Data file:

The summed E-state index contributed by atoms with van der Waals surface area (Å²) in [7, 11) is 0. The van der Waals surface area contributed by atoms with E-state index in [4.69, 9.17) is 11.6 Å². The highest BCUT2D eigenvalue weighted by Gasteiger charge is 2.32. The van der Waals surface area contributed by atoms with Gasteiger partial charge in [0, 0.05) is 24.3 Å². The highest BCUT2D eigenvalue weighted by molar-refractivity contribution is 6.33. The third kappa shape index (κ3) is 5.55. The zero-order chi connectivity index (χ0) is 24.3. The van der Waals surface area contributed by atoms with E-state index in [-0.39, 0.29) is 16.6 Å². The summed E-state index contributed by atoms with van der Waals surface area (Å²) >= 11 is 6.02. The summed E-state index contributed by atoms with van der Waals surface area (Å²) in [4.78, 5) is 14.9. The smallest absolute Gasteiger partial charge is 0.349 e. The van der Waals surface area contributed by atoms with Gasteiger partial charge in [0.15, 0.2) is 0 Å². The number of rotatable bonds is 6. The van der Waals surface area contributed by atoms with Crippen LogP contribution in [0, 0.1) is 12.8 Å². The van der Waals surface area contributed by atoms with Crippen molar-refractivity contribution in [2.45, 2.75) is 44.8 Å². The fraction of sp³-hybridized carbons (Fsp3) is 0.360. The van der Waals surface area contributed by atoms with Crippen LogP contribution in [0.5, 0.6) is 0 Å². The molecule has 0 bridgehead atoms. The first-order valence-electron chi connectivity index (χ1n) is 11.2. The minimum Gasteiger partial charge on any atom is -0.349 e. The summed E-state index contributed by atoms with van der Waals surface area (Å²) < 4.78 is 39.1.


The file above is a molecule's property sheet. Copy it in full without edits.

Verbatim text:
The summed E-state index contributed by atoms with van der Waals surface area (Å²) in [7, 11) is 0. The van der Waals surface area contributed by atoms with E-state index in [4.69, 9.17) is 11.6 Å². The highest BCUT2D eigenvalue weighted by Gasteiger charge is 2.32. The van der Waals surface area contributed by atoms with Gasteiger partial charge in [0, 0.05) is 24.3 Å². The highest BCUT2D eigenvalue weighted by molar-refractivity contribution is 6.33. The third kappa shape index (κ3) is 5.55. The zero-order chi connectivity index (χ0) is 24.3. The van der Waals surface area contributed by atoms with E-state index in [-0.39, 0.29) is 16.6 Å². The summed E-state index contributed by atoms with van der Waals surface area (Å²) >= 11 is 6.02. The summed E-state index contributed by atoms with van der Waals surface area (Å²) in [4.78, 5) is 14.9. The smallest absolute Gasteiger partial charge is 0.349 e. The van der Waals surface area contributed by atoms with Gasteiger partial charge in [0.15, 0.2) is 0 Å². The number of rotatable bonds is 6. The van der Waals surface area contributed by atoms with Crippen LogP contribution in [0, 0.1) is 12.8 Å². The van der Waals surface area contributed by atoms with Crippen molar-refractivity contribution in [2.45, 2.75) is 44.8 Å². The fraction of sp³-hybridized carbons (Fsp3) is 0.360. The van der Waals surface area contributed by atoms with Crippen LogP contribution in [0.5, 0.6) is 0 Å². The molecule has 0 bridgehead atoms. The first-order valence-electron chi connectivity index (χ1n) is 11.2. The minimum Gasteiger partial charge on any atom is -0.349 e. The summed E-state index contributed by atoms with van der Waals surface area (Å²) < 4.78 is 39.1.